Wednesday, January 26, 2011

Spiritual Wincing

I pay attention to what makes me wince- words in my head or those that are spoken that make my toes curl a little and my shoulders head for my ears in a defensive posture.

I’ve figured out that in matters of spirituality there are two things that my radar regularly picks up and shies away from: spiritual cheerleading and harsh admonishments disguised as spiritual truths. Of course these are both easier to spot when they come from another, but I’m not immune from using either on myself. Depending on the day, either one can make me want to hide out.

The cheerleading of spiritual ambition is in the slogans that focus on what You Can Achieve Now! In writing they're usually like that- short phrases with lots of capitalized words most often punctuated with multiple exclamation marks. Even on the page they generally make me feel like someone is shouting at me. Things like: Live Your Ultimate (or Most Authentic or Biggest or Greatest or Grandest or Wildest. . . . ) Life!!

It’s not that I don’t want to live authentically. It’s just that I don’t find general slogans helpful for navigating the challenges of the human heart and daily life. More importantly they seem to exacerbate a push that is all too prevalent in the rest of the culture, urging us to try harder, do more, run faster, work longer, climb higher, get more. . . . when maybe- from a spiritual perspective- what we need to do (at least some of the time) is slow down, sit down or drop down more deeply into our experience of just this moment. These kinds of slogans feel all too in-tune with an economic system built on convincing people to buy what they don’t need and can’t afford to maintain a way of life that is basically unsustainable for us and the rest of the planet. They make me weary.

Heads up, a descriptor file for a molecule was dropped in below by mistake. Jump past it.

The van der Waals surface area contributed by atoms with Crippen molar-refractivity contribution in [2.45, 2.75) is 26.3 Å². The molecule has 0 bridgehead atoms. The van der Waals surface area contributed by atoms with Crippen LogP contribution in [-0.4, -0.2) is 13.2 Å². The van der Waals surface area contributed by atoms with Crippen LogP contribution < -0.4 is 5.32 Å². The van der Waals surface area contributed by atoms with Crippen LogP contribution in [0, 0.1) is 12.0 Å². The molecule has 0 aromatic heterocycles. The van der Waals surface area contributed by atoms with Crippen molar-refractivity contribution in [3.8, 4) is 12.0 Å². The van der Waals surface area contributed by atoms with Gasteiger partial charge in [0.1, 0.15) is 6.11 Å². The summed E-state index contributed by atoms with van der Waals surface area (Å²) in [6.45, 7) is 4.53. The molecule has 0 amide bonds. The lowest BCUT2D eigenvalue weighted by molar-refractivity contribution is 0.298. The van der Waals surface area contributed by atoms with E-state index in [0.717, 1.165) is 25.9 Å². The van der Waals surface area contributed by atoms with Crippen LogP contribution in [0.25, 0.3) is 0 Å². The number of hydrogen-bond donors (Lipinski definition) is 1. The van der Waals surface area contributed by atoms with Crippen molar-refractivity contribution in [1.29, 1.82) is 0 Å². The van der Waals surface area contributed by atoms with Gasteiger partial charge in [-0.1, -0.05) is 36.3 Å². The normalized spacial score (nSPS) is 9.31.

Don’t get me wrong. I’m all for supporting each other's dreams and celebrating each other’s successes- although I am more likely to define success in terms that include things like not internally or externally growling at the driver who cut me off in traffic, or opening my heart to a person or myself when one of us is behaving badly because, in a moment of pure grace, I'm able to perceive the fear or pain behind less-than-stellar behaviour.